Human transmissible spongiform encephalopathies in eleven countries: diagnostic pattern across time, 1993-2002.
de Pedro-Cuesta J., Glatzel M., Almazán J., Stoeck K., Mellina V., Puopolo M., Pocchiari M., Zerr I., Kretszchmar HA., Brandel J-P., Delasnerie-Lauprêtre N., Alpérovitch A., Van Duijn C., Sanchez-Juan P., Collins S., Lewis V., Jansen GH., Coulthart MB., Gelpi E., Budka H., Mitrova E.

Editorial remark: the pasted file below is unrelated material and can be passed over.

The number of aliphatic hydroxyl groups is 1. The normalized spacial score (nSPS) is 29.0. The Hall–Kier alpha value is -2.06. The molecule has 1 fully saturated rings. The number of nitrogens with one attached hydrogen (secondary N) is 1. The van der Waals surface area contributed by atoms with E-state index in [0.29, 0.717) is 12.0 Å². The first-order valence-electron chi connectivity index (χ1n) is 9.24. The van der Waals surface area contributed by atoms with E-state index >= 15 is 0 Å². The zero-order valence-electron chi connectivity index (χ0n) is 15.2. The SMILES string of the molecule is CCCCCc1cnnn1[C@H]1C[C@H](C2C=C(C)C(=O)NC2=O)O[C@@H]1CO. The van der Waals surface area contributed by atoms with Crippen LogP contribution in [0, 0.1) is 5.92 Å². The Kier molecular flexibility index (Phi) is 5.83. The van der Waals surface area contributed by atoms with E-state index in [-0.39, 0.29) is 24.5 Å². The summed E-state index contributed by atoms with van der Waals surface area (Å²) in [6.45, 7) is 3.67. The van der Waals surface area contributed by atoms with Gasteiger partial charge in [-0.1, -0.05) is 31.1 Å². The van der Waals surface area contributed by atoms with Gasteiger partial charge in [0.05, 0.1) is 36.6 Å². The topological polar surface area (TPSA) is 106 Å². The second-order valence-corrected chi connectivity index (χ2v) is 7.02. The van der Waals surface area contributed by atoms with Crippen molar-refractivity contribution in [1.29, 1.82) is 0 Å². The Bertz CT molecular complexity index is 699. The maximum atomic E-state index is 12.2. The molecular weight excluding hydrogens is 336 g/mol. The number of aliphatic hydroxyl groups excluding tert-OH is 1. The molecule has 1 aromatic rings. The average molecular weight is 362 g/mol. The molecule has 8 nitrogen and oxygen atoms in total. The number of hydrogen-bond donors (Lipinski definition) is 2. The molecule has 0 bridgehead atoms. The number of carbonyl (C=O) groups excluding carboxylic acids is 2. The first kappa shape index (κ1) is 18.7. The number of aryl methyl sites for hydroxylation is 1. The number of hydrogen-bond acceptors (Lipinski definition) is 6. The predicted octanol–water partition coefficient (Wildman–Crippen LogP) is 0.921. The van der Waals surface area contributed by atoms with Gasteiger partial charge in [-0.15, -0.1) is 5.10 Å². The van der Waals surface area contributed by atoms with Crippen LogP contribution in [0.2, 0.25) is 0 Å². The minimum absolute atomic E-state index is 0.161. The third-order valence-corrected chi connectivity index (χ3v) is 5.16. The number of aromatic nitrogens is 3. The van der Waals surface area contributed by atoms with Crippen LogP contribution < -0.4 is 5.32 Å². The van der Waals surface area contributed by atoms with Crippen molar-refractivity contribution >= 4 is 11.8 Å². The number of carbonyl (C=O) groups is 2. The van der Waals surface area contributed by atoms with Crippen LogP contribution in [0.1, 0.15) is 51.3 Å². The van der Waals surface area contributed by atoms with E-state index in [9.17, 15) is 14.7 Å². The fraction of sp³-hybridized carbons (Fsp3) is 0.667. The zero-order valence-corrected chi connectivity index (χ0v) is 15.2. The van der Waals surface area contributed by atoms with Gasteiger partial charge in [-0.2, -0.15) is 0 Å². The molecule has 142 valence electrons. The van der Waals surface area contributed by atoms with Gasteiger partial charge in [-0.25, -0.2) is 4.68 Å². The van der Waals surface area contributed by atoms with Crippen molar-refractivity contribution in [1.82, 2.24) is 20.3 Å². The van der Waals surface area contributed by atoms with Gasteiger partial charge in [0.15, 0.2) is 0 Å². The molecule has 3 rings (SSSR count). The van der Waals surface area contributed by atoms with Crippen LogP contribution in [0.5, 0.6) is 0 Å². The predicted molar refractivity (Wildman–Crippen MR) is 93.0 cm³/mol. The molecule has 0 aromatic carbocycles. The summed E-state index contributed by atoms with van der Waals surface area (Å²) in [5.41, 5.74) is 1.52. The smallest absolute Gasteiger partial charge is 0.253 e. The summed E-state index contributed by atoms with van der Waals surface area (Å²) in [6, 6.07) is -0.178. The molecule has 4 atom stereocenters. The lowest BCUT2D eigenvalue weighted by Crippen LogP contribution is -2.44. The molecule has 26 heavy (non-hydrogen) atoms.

BACKGROUND: The objective of this study was to describe the diagnostic panorama of human transmissible spongiform encephalopathies across 11 countries. METHODS: From data collected for surveillance purposes, we describe annual proportions of deaths due to different human transmissible spongiform encephalopathies in eleven EUROCJD-consortium countries over the period 1993-2002, as well as variations in the use of diagnostic tests. Using logistic models we quantified international differences and changes across time. RESULTS: In general, pre-mortem use of diagnostic investigations increased with time. International differences in pathological confirmation of sporadic Creutzfeldt-Jakob disease, stable over time, were evident. Compared to their counterparts, some countries displayed remarkable patterns, such as: 1) the high proportion, increasing with time, of variant Creutzfeldt-Jakob disease in the United Kingdom, (OR 607.99 95% CI 84.72-4363.40), and France (OR 18.35, 95% CI 2.20-152.83); 2) high, decreasing proportions of iatrogenic Creutzfeldt-Jakob disease in France, (OR 5.81 95% CI 4.09-8.24), and the United Kingdom, (OR 1.54 95% CI 1.03-2.30); and, 3) high and stable ratios of genetic forms in Slovakia (OR 21.82 95% CI 12.42-38.33) and Italy (OR 2.12 95% CI 1.69-2.68). CONCLUSION: Considerable international variation in aetiological subtypes of human transmissible spongiform encephalopathies was evident over the observation period. With the exception of variant Creutzfeldt-Jakob disease and iatrogenic Creutzfeldt-Jakob disease in France and the United Kingdom, these differences persisted across time.